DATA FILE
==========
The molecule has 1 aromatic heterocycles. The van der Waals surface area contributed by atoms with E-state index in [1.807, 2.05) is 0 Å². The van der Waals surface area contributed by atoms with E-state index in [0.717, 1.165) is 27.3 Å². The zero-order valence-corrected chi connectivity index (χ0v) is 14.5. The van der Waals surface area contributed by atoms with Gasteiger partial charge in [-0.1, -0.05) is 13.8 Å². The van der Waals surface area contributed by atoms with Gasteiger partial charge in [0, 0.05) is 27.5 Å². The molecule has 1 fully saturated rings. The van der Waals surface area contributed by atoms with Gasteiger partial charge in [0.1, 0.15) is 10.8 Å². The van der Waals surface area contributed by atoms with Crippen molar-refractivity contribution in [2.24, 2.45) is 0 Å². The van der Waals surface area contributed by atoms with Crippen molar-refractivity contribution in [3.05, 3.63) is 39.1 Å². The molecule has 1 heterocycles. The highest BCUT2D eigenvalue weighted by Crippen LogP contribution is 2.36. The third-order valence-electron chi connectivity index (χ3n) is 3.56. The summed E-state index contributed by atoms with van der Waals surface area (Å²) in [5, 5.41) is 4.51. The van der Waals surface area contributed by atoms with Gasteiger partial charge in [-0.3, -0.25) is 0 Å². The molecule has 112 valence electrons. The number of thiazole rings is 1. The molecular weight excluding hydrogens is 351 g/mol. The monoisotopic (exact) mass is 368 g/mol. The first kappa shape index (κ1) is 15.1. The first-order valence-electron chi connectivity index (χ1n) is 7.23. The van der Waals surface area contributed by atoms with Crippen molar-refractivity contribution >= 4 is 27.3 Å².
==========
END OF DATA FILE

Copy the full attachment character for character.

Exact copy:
The molecule has 1 aromatic heterocycles. The van der Waals surface area contributed by atoms with E-state index in [1.807, 2.05) is 0 Å². The van der Waals surface area contributed by atoms with E-state index in [0.717, 1.165) is 27.3 Å². The zero-order valence-corrected chi connectivity index (χ0v) is 14.5. The van der Waals surface area contributed by atoms with Gasteiger partial charge in [-0.1, -0.05) is 13.8 Å². The van der Waals surface area contributed by atoms with Gasteiger partial charge in [0, 0.05) is 27.5 Å². The molecule has 1 fully saturated rings. The van der Waals surface area contributed by atoms with Gasteiger partial charge in [0.1, 0.15) is 10.8 Å². The van der Waals surface area contributed by atoms with Crippen molar-refractivity contribution in [2.24, 2.45) is 0 Å². The van der Waals surface area contributed by atoms with Crippen molar-refractivity contribution in [3.05, 3.63) is 39.1 Å². The molecule has 1 heterocycles. The highest BCUT2D eigenvalue weighted by Crippen LogP contribution is 2.36. The third-order valence-electron chi connectivity index (χ3n) is 3.56. The summed E-state index contributed by atoms with van der Waals surface area (Å²) in [5, 5.41) is 4.51. The van der Waals surface area contributed by atoms with Gasteiger partial charge in [-0.3, -0.25) is 0 Å². The molecule has 112 valence electrons. The number of thiazole rings is 1. The molecular weight excluding hydrogens is 351 g/mol. The monoisotopic (exact) mass is 368 g/mol. The first kappa shape index (κ1) is 15.1. The first-order valence-electron chi connectivity index (χ1n) is 7.23. The van der Waals surface area contributed by atoms with Crippen molar-refractivity contribution >= 4 is 27.3 Å².